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Tutorial: Using Oracle Virtualbox To Install An Operating System


iGuest

This tutorial will go through the basic steps of installing VirtualBox on Fedora 18 but instructions may be similar for other Linux based operating systems as long as you use the right package manager. We will also be installing another Operating System (I am using CentOS 6.3 released 9 July 2012) inside a virtual machine to show how we can use VirtualBox.

 

What is VirtualBox?

 

VirtualBox is an application that makes it possible to run multiple operating systems at the same time within your own operating system, this would be running multiple virtual machines. Your limitation to the number of virtual machines you can run is limited by the amount of disk space and memory you have on your system. VirtualBox can be installed on Windows, Mac, Linux and Solaris as long as they are Intel or AMD (x86) based computers.

 

How to Install VirtualBox?

 

The easiest way to install VirtualBox is in a terminal type:

 

sudo yum -y install VirtualBox

This will find all the dependencies and install VirtualBox for you.

 

How to Start VirtualBox?

 

To simply run VirtualBox we type:

 

VirtualBox &

First Time Starting VirtualBox

 

When you start VirtualBox for the first time you are presented with the introduction that explains a few simple steps to creating your new virtual machine as well as suggesting if you need help to press F1.

 

Creating a New Virtual Machine

 

To create a new virtual machine, press the Ctrl+N or alternatively, grab your mouse and click on New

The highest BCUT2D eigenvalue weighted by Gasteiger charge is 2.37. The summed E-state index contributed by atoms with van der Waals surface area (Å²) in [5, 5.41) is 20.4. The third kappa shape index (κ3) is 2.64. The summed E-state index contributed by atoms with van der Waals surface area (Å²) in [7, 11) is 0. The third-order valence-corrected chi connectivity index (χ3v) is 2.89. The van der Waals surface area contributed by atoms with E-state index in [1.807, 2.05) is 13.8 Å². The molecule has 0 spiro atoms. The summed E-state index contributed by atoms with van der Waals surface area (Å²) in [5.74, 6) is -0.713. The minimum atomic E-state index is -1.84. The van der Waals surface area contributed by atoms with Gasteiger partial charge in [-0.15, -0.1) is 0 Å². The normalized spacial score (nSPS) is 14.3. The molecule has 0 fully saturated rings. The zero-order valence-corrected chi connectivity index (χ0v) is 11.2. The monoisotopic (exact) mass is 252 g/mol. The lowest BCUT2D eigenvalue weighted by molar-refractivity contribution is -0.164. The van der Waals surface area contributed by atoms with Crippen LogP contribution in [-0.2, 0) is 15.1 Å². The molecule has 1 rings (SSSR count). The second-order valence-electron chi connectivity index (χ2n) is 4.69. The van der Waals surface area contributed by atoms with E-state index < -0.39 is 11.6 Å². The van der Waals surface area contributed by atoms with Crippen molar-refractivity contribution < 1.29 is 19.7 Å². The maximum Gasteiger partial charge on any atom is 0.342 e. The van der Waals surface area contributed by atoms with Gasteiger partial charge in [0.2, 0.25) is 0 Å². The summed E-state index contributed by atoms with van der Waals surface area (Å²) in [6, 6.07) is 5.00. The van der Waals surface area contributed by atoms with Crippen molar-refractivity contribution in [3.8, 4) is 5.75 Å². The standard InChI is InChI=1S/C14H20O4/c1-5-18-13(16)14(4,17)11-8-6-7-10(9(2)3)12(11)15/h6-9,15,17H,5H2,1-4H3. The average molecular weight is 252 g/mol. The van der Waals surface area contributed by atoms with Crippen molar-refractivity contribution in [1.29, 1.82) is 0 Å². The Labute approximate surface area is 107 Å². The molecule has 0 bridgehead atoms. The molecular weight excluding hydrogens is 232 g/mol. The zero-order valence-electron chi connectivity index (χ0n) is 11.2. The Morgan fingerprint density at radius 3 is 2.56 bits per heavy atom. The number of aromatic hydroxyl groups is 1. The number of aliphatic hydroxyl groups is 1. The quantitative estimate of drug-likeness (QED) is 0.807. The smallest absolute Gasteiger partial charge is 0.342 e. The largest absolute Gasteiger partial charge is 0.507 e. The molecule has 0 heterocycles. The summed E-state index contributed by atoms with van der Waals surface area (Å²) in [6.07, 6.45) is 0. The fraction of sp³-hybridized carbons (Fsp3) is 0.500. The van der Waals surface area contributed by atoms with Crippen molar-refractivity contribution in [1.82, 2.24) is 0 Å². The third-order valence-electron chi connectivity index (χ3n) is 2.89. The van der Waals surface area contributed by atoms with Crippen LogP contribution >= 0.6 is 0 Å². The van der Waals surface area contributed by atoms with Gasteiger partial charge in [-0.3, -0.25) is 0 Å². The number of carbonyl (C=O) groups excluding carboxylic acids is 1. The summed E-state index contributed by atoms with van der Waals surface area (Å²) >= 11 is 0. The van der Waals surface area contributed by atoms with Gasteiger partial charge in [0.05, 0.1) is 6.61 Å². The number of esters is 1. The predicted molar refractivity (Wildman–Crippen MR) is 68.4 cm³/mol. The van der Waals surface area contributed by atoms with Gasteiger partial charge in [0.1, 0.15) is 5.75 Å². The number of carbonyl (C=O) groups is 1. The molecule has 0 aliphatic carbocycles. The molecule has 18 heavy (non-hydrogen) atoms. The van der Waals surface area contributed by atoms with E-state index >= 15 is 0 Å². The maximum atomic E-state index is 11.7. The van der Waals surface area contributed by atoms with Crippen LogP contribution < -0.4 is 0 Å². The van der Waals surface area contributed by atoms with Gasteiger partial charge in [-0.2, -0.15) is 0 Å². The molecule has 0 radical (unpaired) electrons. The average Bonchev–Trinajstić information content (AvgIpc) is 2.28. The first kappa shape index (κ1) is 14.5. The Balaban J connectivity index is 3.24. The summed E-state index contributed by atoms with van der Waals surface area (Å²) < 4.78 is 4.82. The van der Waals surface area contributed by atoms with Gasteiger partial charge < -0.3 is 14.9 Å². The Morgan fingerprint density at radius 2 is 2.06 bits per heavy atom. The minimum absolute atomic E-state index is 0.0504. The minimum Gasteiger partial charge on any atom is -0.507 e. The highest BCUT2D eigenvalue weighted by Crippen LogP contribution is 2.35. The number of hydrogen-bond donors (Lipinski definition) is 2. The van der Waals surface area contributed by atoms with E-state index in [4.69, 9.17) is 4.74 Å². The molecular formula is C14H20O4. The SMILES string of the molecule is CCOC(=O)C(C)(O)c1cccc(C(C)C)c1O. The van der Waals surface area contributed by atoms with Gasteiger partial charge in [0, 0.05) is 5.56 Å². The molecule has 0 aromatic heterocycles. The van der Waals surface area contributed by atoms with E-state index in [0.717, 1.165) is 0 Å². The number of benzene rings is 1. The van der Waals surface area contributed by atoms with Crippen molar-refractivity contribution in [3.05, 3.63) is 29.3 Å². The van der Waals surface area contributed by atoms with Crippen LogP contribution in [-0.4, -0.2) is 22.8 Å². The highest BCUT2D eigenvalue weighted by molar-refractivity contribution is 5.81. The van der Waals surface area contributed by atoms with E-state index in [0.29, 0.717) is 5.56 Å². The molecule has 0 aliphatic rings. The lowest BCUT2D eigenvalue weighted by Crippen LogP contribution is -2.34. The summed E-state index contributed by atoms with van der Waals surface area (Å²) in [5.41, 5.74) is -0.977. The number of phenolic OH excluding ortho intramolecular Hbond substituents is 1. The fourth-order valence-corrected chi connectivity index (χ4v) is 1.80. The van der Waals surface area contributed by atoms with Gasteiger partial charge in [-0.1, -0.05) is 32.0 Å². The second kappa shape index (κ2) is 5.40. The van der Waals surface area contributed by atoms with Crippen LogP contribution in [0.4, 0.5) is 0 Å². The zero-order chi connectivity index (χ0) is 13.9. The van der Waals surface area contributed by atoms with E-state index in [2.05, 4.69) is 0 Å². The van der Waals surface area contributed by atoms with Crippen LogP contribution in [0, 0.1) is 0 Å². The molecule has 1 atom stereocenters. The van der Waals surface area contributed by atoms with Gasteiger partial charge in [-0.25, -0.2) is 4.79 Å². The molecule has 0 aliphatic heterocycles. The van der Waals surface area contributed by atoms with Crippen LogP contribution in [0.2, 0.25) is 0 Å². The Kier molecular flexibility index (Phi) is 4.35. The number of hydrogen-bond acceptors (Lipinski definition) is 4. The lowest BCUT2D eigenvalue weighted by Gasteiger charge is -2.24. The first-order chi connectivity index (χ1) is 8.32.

Name and Operating System

 

This section requires you create a Name for your new virtual machine. You can call it what you like, but make it easily identifiable as if you have many virtual machines, you don't want to difficulty knowing which ones to run. I am calling mine CentOS 6.3 Minimal because that's the version of CentOS and also the type of installation I want to perform. I do not know if names can be renamed at this stage. I only use VirtualBox for testing out new operating systems and helping with guides so if you are curious about what other features VirtualBox has, I suggest you read their documentation.

 

Choose the Type of your operating system. CentOS is Linux based which is the option I picked.

 

Now choose the Version of your operating system. If it is not listed, pick one that closely resembles the type of your distribution. CentOS is not listed in the options, however CentOS is based on Red Hat Enterprise Linux, so I picked Red Hat (64 bit) because it's CentOS 64 bit version that I want to install.

 

After you have filled out everything press Alt+N and hit Enter (possibly a bug as the action was not performed but instead outlined/focused on the button) or grab the mouse and click on Next.

 

Memory size

 

This option allows you to allocate how much memory you want for your virtual machine. I recommend you keep it as default unless you know specifically how much you want to distribute.

 

Press Alt+N or grab the mouse and click on Next.

 

Hard drive

 

This is where you can create a virtual hard drive which is disk space allocated to use for your virtual machine. You should be offered a recommended size which is OK for testing purposes but if you are going to be running it long term, you may want to configure this to have more space.

 

There are 3 choices you can make:

Do not add a virtual hard drive

This option is when you need to create something that may not be offered by the basic wizard of this set up. You can do this and later set up your machine afterwards.